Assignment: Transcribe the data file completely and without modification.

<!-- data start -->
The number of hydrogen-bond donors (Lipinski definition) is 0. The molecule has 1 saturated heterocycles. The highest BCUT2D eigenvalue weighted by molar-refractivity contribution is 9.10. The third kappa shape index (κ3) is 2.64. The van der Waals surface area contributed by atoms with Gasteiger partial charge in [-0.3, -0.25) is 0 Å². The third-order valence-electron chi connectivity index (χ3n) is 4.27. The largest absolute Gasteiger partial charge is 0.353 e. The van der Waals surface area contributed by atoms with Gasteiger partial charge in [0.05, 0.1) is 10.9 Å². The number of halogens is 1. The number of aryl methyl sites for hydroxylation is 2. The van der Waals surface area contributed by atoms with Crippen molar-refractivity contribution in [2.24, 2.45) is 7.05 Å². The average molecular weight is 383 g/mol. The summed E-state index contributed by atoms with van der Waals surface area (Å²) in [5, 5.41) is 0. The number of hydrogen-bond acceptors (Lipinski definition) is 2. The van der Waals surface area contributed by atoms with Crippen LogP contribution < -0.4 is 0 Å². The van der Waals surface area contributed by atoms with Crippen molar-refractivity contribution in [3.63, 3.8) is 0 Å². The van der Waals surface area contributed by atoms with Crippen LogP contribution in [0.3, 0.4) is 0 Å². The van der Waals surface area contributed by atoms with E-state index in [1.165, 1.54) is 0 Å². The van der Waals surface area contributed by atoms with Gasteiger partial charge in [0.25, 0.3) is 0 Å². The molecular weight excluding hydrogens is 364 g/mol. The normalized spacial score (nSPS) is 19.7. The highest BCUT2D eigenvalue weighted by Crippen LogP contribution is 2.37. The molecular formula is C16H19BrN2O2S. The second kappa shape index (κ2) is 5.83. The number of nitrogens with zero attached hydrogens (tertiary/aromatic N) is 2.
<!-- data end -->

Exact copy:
The number of hydrogen-bond donors (Lipinski definition) is 0. The molecule has 1 saturated heterocycles. The highest BCUT2D eigenvalue weighted by molar-refractivity contribution is 9.10. The third kappa shape index (κ3) is 2.64. The van der Waals surface area contributed by atoms with Gasteiger partial charge in [-0.3, -0.25) is 0 Å². The third-order valence-electron chi connectivity index (χ3n) is 4.27. The largest absolute Gasteiger partial charge is 0.353 e. The van der Waals surface area contributed by atoms with Gasteiger partial charge in [0.05, 0.1) is 10.9 Å². The number of halogens is 1. The number of aryl methyl sites for hydroxylation is 2. The van der Waals surface area contributed by atoms with Crippen molar-refractivity contribution in [2.24, 2.45) is 7.05 Å². The average molecular weight is 383 g/mol. The summed E-state index contributed by atoms with van der Waals surface area (Å²) in [5, 5.41) is 0. The number of hydrogen-bond acceptors (Lipinski definition) is 2. The van der Waals surface area contributed by atoms with Crippen LogP contribution < -0.4 is 0 Å². The van der Waals surface area contributed by atoms with Crippen molar-refractivity contribution in [3.63, 3.8) is 0 Å². The van der Waals surface area contributed by atoms with Crippen LogP contribution in [0.3, 0.4) is 0 Å². The van der Waals surface area contributed by atoms with E-state index in [1.165, 1.54) is 0 Å². The van der Waals surface area contributed by atoms with Gasteiger partial charge in [0.25, 0.3) is 0 Å². The molecular weight excluding hydrogens is 364 g/mol. The normalized spacial score (nSPS) is 19.7. The highest BCUT2D eigenvalue weighted by Crippen LogP contribution is 2.37. The molecular formula is C16H19BrN2O2S. The second kappa shape index (κ2) is 5.83. The number of nitrogens with zero attached hydrogens (tertiary/aromatic N) is 2.